On May 17, 2008 the delegates to the Spring Assembly Annual Meeting called the Rev. Dr. Walter John Boris to serve as Conference Minister. Walter John began his duties on August 1, 2008.
The first church I served was St. Paul’s UCC, in the rolling farmland south of Council Bluffs, Iowa. The congregation was founded in 1868 by German immigrants who made their way north from St. Louis, along the Missouri River valley. St. Paul’s was a postcard – a white frame building, with a steeple and a bell that was hand-rung every Sunday. The cemetery wrapped around the building. Whenever I got frustrated with ministry, I went for a walk among the gravestones. I read the engraved names: Heuwinkel, Young, Franke, Hobus, Boehm – and thought about the generations of people that had lived and died, carrying on faithful ministry in that place. These people were the saints of God! They were a great comfort to me. They reminded me I was not the beginning and end of all good things. Ministry had gone on long before I arrived on the scene, and it would continue long after I was gone. Each time I walked, the burden of perfection was lifted from my shoulders and I was inspired for ministry.
I found another reminder of the saints of God at St. Paul’s – patchwork quilts! I think it’s impossible to look at a quilt, with hundreds of pieces of material and thousands of small, even stitches without wondering about the people who created such a piece of warmth and beauty.
As church members proudly showed me their family quilts, I came to understand the heirlooms as an alternative version of Paul’s image of the church as the body of Christ. We spend lots of time trying to be like each other, but the beauty and strength of the church comes from the paradox of unity and diversity. Have you ever looked closely at a pieced quilt made from leftover scraps of cloth? Taken by themselves, many of the pieces are plain, or downright ugly. But put them together, and they are beautiful beyond description.
We established an annual quilt show in the sanctuary. The second year, the event fell on All Hallow’s Eve. We left the quilts hanging on the wall for our Sunday service of remembrance. We read the names of loved ones who had died that year, and sang “For all the saints, who from their labors rest…” As I introduced communion, I was moved to draw attention to the quilts saying, “We are literally surrounded by a great cloud of witnesses.”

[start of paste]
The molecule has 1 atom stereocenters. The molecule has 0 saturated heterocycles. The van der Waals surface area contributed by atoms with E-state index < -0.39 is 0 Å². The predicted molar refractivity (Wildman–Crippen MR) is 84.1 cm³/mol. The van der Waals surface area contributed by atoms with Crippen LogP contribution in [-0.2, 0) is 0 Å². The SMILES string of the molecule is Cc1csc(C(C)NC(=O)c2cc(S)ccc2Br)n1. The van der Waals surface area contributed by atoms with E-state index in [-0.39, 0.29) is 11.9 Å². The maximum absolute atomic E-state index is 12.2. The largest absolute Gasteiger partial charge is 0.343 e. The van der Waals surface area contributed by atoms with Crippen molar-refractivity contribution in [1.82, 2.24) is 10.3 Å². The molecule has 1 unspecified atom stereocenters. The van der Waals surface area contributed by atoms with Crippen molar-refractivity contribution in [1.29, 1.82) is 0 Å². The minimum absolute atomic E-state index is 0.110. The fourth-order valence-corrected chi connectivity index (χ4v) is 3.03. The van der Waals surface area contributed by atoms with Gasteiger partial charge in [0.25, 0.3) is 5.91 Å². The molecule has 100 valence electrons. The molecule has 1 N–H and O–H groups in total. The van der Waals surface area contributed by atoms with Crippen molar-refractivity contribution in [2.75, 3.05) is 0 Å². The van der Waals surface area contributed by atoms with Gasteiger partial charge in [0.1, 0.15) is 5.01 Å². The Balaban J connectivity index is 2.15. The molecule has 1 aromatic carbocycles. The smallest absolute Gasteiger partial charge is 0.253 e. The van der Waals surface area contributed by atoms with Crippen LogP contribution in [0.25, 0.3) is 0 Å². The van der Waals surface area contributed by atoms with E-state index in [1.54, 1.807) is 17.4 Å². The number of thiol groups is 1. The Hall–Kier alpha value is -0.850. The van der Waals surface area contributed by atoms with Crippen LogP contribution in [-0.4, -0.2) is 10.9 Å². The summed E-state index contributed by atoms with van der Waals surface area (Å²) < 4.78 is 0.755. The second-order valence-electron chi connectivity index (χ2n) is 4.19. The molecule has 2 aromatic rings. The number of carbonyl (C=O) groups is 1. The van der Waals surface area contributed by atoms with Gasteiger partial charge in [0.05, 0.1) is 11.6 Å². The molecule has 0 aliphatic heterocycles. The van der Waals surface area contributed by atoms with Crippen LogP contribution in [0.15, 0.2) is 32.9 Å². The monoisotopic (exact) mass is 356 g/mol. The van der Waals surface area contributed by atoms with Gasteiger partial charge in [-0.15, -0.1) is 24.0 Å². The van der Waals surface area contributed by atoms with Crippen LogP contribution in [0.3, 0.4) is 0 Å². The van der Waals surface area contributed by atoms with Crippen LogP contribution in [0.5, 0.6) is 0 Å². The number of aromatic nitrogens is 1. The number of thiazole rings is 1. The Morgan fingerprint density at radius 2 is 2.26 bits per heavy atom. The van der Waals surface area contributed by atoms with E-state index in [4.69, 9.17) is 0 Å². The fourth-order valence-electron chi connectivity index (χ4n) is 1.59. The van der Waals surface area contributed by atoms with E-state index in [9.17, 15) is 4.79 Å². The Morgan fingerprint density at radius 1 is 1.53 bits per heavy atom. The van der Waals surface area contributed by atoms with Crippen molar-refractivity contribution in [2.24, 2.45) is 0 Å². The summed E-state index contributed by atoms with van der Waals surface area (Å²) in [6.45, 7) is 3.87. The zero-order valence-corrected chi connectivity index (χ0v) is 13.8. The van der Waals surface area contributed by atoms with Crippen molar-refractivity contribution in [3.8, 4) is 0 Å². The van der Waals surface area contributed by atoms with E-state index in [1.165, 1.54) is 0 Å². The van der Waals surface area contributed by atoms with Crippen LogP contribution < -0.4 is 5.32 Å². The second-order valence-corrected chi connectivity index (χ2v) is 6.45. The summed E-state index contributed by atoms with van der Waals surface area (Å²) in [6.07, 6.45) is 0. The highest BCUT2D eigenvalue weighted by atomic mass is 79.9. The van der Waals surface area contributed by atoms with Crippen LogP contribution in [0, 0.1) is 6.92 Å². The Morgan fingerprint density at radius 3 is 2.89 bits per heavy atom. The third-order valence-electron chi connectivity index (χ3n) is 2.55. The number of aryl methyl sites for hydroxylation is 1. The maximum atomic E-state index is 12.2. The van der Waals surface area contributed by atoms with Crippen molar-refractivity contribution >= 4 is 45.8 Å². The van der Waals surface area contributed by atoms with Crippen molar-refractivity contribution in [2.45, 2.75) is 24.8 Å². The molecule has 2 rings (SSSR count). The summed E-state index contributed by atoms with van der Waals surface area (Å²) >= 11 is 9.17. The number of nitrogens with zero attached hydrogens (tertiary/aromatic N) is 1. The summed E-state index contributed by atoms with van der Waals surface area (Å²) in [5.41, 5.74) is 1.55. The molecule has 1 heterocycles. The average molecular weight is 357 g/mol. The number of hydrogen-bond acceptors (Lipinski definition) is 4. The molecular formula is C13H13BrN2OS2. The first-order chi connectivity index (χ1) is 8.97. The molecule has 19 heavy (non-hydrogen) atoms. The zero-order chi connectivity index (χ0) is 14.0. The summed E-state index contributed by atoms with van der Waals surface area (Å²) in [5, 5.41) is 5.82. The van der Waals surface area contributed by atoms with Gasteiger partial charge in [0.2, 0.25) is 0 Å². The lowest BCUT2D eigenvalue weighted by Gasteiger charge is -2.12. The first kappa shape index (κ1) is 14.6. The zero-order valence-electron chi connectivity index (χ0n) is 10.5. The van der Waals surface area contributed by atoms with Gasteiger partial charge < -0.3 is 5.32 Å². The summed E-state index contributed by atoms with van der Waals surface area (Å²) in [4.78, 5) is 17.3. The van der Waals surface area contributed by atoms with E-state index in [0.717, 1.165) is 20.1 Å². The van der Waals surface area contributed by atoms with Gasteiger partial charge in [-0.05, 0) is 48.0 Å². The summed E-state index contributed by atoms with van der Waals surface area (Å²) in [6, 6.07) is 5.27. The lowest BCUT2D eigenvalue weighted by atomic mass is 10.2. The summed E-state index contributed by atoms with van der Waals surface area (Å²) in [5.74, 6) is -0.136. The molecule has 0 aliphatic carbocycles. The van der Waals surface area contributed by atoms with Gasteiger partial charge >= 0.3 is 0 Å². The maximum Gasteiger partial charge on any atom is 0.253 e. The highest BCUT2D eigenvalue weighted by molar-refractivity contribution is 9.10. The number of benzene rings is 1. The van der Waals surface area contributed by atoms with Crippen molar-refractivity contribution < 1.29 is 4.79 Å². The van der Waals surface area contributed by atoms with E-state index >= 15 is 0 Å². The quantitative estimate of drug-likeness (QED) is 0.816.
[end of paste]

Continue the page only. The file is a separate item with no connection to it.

I’m touched by the images of the cemetery and the quilts because I believe it’s impossible to be the church by yourself. We come together, to find wholeness. Together, we are the saints of God, and we make a beautiful quilt through the love of Christ!
I am a person of faith — Since my early childhood, I recognized the sacredness and interconnection of all Creation. I’m awed by the divine mystery of God revealed in the life and resurrection of Jesus, the Christ. I strive to live with integrity and faithfulness, as Jesus did. Inspired by the power and presence of the Spirit, I work for a just, loving, and peaceful world.
I am a “people person” — I seek to minister to people by being open, accepting, and responsive to their needs. I willingly assume roles of leadership, but at the same time, I strongly encourage the leadership of the laity. I care about people and try to understand the world through their eyes. I enjoy people of all ages and take special delight in talking with children and wise elders. In my role as teacher and pastor, I help people understand each other and appreciate the uniqueness of each person. As a husband and father I live out my commitment to loving family relationships.
I am a creative person — I love life and experience the world as a continually fascinating place. I find excitement in seeing new possibilities for teaching and ministry. I approach new projects with enthusiasm, imagination, and the energy needed to carry them out. I am especially effective in working with committees to solve problems and develop programs. My natural creativity is stimulated by the sharing of group members. Together, we are often able to do more than we could accomplish as individuals.
Ministry often comes as a surprise, despite intentions and job descriptions. My work with each of the churches I’ve served has developed out of my relationship with the congregation and the community. Most of the things that have defined my 13 years of ministry at Kirkland (Washington) I could not have anticipated. My deep involvement in Interfaith Alliance for the first eight years – I had never been political before. Bringing in 12 different congregations (including Korean Seventh Day Adventist, Romanian Pentecostal, Hispanic Evangelical, and Egyptian Coptic) to share our building – I had never shared a building with even one congregation. Leading our congregation to an Open and Affirming declaration – I had been sympathetic to gays in the church, but the issue had never been a pressing one in Omaha, NE. When Tent City4, a homeless encampment, was desperately looking for a new host, our congregation courageously stepped into the controversy and extended an invitation, providing a home for the camp for three months. Holy Humor Sunday! – What?? That’s what I said when a member suggested it. For five years it became one of our most popular, meaningful, and fun services of the year. The list goes on… Longest Night service. Blessing of the Animals. Elder Tales. Access Ramp. Congregational Folk Art. D-Min. studies. Hosting an Adult Respite Care Center. “Living the Questions,” “Saving Jesus,” “Opening the Boxes,” and “The Phoenix Affirmations” – studies and worship in Progressive Christianity. Children’s Sabbath and a congregational partnership with Sibling House, a foster-care ministry for siblings. What will we accomplish as we join together in ministry? I don’t know yet. But as I live with you and hear your stories, the Spirit will speak… and I’ll listen.